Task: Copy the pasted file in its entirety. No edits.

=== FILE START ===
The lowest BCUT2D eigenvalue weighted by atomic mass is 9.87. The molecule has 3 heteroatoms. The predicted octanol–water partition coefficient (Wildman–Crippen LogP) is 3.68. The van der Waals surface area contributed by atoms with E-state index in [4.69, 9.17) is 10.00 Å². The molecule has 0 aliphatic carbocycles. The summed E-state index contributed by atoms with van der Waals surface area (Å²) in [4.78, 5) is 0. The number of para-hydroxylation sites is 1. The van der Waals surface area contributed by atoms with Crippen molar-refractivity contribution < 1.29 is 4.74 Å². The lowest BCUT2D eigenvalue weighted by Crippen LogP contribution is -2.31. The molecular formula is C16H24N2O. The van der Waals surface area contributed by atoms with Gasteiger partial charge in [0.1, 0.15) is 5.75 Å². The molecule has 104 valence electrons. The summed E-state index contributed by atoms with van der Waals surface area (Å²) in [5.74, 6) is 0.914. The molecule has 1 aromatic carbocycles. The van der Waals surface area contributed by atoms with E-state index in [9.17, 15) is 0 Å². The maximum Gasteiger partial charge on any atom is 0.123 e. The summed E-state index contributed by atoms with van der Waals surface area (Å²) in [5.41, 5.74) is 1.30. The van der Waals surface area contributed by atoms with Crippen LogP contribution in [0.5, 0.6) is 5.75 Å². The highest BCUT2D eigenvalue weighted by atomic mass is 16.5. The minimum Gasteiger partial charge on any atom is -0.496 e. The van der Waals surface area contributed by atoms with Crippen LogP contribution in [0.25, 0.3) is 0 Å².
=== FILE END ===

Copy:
The lowest BCUT2D eigenvalue weighted by atomic mass is 9.87. The molecule has 3 heteroatoms. The predicted octanol–water partition coefficient (Wildman–Crippen LogP) is 3.68. The van der Waals surface area contributed by atoms with E-state index in [4.69, 9.17) is 10.00 Å². The molecule has 0 aliphatic carbocycles. The summed E-state index contributed by atoms with van der Waals surface area (Å²) in [4.78, 5) is 0. The number of para-hydroxylation sites is 1. The van der Waals surface area contributed by atoms with Crippen molar-refractivity contribution < 1.29 is 4.74 Å². The lowest BCUT2D eigenvalue weighted by Crippen LogP contribution is -2.31. The molecular formula is C16H24N2O. The van der Waals surface area contributed by atoms with Gasteiger partial charge in [0.1, 0.15) is 5.75 Å². The molecule has 104 valence electrons. The summed E-state index contributed by atoms with van der Waals surface area (Å²) in [5.74, 6) is 0.914. The molecule has 1 aromatic carbocycles. The van der Waals surface area contributed by atoms with E-state index in [9.17, 15) is 0 Å². The maximum Gasteiger partial charge on any atom is 0.123 e. The summed E-state index contributed by atoms with van der Waals surface area (Å²) in [5.41, 5.74) is 1.30. The van der Waals surface area contributed by atoms with Crippen LogP contribution in [0.5, 0.6) is 5.75 Å². The highest BCUT2D eigenvalue weighted by atomic mass is 16.5. The minimum Gasteiger partial charge on any atom is -0.496 e. The van der Waals surface area contributed by atoms with Crippen LogP contribution in [0.25, 0.3) is 0 Å².